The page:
Hello-Hello and welcome to an almost-here-weekend!
Today we have a lengthy commitment away from the Prepatorium of the volunteering kind, so the post is brief and focused on one topic. As everyone is no doubt aware (how could you not be with the insane levels of media attention dedicated to the matter), there are nuptials of note this weekend; we planned (and still plan) little coverage of the event, other than what we have done with other notable weddings, a possible look at the fashions sported by guests and the bride’s gown. We do adore looking at pretty gowns and party frocks.
We *have* been surprised at the number of inquiries we are receiving about dresses worn by other high-profile brides, in particular the number of questions about Caroline Kennedy’s dress. (More about that in a moment) To answer those questions we have decided to look at styles worn by some of these more notable brides, beginning with Jacqueline Bouvier, upon the occasion of her marriage to then Senator John F. Kennedy.
The ivory silk taffeta dress took two months to make, requiring more than 50 yards of silk.
More on the gown from the JFK Library:
“It was the creation of Ann Lowe, an African-American dress-maker born in Grayton, Alabama, who had designed gowns for the matrons of high society families including the du Pont, Lodge, and Auchincloss families. Ms. Lowe was 54 when she designed the Bouvier wedding dress, which featured a portrait neckline and bouffant skirt decorated with interwoven bands of tucking and tiny wax flowers.”
Tricia Nixon was married while her father was president, so that event was a White House wedding. Her gown was by Priscilla of Boston, an establishment visited by yours truly when seeking a dress.
Another President’s daughter wearing Priscilla?
Luci Johnson and Patrick Nugent are seen as they leave the Shrine of the Immaculate Conception; Luci’s sister Lynda, accompanied by the groom’s father, Gerard Nugent, holds the bridal gown train.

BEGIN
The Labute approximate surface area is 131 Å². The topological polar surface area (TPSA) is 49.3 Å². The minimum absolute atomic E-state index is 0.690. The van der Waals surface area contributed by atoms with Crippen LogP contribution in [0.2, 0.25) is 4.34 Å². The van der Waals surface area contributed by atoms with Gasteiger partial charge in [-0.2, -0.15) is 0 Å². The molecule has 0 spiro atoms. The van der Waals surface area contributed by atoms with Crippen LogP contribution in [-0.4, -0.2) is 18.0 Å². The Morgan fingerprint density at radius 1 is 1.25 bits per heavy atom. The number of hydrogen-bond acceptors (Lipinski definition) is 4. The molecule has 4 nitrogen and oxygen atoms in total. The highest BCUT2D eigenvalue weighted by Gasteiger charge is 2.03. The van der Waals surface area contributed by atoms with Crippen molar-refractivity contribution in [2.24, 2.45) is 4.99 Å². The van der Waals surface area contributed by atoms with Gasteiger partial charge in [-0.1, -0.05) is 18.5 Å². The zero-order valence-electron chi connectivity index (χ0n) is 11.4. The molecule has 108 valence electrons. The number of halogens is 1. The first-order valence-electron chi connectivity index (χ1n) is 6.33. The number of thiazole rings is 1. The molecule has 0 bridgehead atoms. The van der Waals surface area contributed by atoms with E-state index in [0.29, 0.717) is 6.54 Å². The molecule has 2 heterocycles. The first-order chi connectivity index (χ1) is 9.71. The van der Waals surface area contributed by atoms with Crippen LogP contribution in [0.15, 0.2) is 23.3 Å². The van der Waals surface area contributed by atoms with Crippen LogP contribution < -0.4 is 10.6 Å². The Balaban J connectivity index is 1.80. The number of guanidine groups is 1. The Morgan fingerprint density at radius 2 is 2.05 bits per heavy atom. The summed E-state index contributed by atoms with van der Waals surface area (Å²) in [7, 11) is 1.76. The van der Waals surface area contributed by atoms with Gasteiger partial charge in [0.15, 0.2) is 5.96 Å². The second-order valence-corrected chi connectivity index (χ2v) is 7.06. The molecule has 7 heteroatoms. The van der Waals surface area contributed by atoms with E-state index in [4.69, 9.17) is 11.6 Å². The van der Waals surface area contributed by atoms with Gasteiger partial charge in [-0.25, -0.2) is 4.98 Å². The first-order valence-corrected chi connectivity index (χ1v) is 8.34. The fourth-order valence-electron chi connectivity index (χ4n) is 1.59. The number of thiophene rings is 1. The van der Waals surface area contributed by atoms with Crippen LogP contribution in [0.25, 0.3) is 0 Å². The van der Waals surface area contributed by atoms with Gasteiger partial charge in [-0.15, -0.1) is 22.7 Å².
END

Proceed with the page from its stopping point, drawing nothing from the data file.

Style icon Grace Kelly’s wedding dress featured (among other things) exquisite lace, yards and yards of it.
The vision and designed for the gown came from MGM costume designer Helen Rose, it was actually made by the wardrobe department of Metro-Goldwyn-Mayer.
The dress included rose point lace over silk faille and silk tulle, with seed pearls.
Another famous actress wearing a gown by Ms. Rose? Elizabeth Taylor, for her marriage to Nicky Hilton.
Princess Diana’s gown was immense.
The train alone was 25 feet in length.
There was a lot going on with this dress: the ruffled silk taffeta and lace gown also had enormous puffed sleeves, and decorated with hand embroidery and sequins. The gown was designed by David and Elizabeth Emanuel.
The royal wedding most recently featured in this space was that of Sweden’s Princess Victoria in June.
This gown was created by Swedish designer Pär Engsheden, and made of pearl white silk duchesse. (Click here for our “Gowns and Crowns” post with oodles of pictures.)
The next royal wedding on most fashionista’s radar? That of Monaco’s Prince Albert II to South African swimming star and style-setter Charlene Wittstock, seen below attending the Swedish royal wedding mentioned above.
We close with our favorite gown, that worn by Caroline Kennedy for her wedding to Edwin Schlossberg.
The gown was a Carolina Herrera design in white silk organza, with a rounded neck, short sleeves, and a twenty-five-foot train. Note the bodice of the gown, appliqued with embroidered white shamrocks.
Why is it our favorite? Why are the shamrocks of interest? Well, loath as we are to talk about anything personal (honestly, what could be more tedious?), we will share that someone you know (in a cyber sense of the word) wore the same dress for her marriage to the most wonderful man in the galaxy, the Consort.
As soon as we saw the dress we knew it was The One, and sliding it on confirmed our first instinct. We had only one dilemma. You see, the gown did not originally come with shamrocks, those were created specially for Ms. Kennedy. In our case the debate was a bit more challenging: shamrocks to honor the bride’s heritage, or tulips, in honor of the groom’s background?
Ultimately we opted for neither, going with the gown’s original floral embellishment, a daisy. And thus, “The Daisy Dress” was named, that moniker remains what we call The Dress to this day.
On that blissful note we thank you for popping in, and hope everyone’s weekend is simply delightful!